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Mother sees son Jordan’s life as evidence God can be trusted

OKLAHOMA CITY (BP)–Jordan’s story begins three months before his parents’ wedding.
That’s when his mother-to-be was lying in a hospital bed, diagnosed with cancer. Outside her hospital room, the doctor was telling her parents not to order the wedding invitations.
Yet God intervened, she was cured of the cancer and Sharon and John Yeats were married on schedule.
After the birth of two boys, John Mark and Joel, Sharon and John shared with her oncologist that they wanted to have a third child. The cancer doctor advised against another pregnancy because he believed it would be a risk to Sharon’s health.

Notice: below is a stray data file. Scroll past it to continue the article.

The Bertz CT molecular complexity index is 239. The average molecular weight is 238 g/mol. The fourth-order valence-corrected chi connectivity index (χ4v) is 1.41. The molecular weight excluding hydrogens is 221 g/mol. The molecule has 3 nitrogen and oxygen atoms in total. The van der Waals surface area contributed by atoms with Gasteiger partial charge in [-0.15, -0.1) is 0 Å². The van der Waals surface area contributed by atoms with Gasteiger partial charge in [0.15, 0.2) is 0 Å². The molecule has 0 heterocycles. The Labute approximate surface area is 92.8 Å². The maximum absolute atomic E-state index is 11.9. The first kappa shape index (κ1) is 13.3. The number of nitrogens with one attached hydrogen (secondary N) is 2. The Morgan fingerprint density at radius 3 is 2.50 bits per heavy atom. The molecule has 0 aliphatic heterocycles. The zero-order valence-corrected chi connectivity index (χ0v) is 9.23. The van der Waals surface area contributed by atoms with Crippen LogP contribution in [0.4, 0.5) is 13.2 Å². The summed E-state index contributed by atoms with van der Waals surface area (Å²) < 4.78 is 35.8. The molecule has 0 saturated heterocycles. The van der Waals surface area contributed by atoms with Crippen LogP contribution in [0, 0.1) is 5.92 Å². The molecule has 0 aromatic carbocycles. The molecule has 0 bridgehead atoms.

At the time Sharon became pregnant with their third child, John, who is now editor of the Oklahoma Baptist Messenger newsjournal and recording secretary of the Southern Baptist Convention, was pastor of a church in Topeka, Kan. Sharon said she was upset when a registered nurse in their church encouraged her not to go through with the pregnancy.
“She told me I was risking my life, and I had two children who would be left without a mother,” recalled Sharon, who recently told Jordan’s story at an Oklahoma City women’s meeting.
One Sunday morning when Sharon was eight months pregnant, the family was getting ready to go to Sunday school when they realized their house was on fire.
“The cradle was ready for the baby, the baby clothes were purchased, and all of a sudden, it was all gone,” she said.